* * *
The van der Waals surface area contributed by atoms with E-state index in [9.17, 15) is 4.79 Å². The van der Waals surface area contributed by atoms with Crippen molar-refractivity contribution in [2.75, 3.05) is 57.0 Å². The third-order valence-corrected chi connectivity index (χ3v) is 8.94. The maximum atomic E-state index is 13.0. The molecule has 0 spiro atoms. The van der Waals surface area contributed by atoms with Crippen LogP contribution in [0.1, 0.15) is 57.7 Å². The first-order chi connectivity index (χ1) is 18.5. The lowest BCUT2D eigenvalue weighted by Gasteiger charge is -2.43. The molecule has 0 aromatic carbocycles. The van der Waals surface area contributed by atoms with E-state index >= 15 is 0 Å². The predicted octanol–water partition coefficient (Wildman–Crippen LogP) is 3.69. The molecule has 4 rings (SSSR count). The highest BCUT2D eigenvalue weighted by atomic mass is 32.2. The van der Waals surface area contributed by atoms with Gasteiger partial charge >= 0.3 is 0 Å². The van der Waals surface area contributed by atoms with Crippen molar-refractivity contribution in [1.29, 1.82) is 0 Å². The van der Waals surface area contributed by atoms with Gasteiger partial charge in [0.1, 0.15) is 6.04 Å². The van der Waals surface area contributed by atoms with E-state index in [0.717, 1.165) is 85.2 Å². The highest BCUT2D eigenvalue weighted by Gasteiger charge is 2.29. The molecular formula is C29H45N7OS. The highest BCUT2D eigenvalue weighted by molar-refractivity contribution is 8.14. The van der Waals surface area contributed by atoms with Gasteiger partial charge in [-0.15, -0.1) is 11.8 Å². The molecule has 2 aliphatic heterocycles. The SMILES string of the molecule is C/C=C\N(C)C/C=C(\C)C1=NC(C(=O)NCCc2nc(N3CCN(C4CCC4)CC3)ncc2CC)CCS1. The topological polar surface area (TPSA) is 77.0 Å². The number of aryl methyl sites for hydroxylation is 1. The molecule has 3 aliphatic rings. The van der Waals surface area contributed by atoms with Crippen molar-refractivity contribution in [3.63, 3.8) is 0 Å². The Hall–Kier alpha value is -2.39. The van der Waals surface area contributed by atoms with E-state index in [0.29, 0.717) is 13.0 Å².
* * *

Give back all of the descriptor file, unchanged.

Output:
The van der Waals surface area contributed by atoms with E-state index in [9.17, 15) is 4.79 Å². The van der Waals surface area contributed by atoms with Crippen molar-refractivity contribution in [2.75, 3.05) is 57.0 Å². The third-order valence-corrected chi connectivity index (χ3v) is 8.94. The maximum atomic E-state index is 13.0. The molecule has 0 spiro atoms. The van der Waals surface area contributed by atoms with Crippen LogP contribution in [0.1, 0.15) is 57.7 Å². The first-order chi connectivity index (χ1) is 18.5. The lowest BCUT2D eigenvalue weighted by Gasteiger charge is -2.43. The molecule has 0 aromatic carbocycles. The van der Waals surface area contributed by atoms with E-state index >= 15 is 0 Å². The predicted octanol–water partition coefficient (Wildman–Crippen LogP) is 3.69. The molecule has 4 rings (SSSR count). The highest BCUT2D eigenvalue weighted by atomic mass is 32.2. The van der Waals surface area contributed by atoms with Gasteiger partial charge >= 0.3 is 0 Å². The van der Waals surface area contributed by atoms with Crippen molar-refractivity contribution in [1.29, 1.82) is 0 Å². The van der Waals surface area contributed by atoms with Gasteiger partial charge in [0.1, 0.15) is 6.04 Å². The van der Waals surface area contributed by atoms with E-state index in [0.717, 1.165) is 85.2 Å². The highest BCUT2D eigenvalue weighted by Gasteiger charge is 2.29. The molecular formula is C29H45N7OS. The highest BCUT2D eigenvalue weighted by molar-refractivity contribution is 8.14. The van der Waals surface area contributed by atoms with Gasteiger partial charge in [-0.15, -0.1) is 11.8 Å². The molecule has 2 aliphatic heterocycles. The SMILES string of the molecule is C/C=C\N(C)C/C=C(\C)C1=NC(C(=O)NCCc2nc(N3CCN(C4CCC4)CC3)ncc2CC)CCS1. The topological polar surface area (TPSA) is 77.0 Å². The number of aryl methyl sites for hydroxylation is 1. The molecule has 3 aliphatic rings. The van der Waals surface area contributed by atoms with Crippen molar-refractivity contribution in [3.63, 3.8) is 0 Å². The Hall–Kier alpha value is -2.39. The van der Waals surface area contributed by atoms with E-state index in [0.29, 0.717) is 13.0 Å².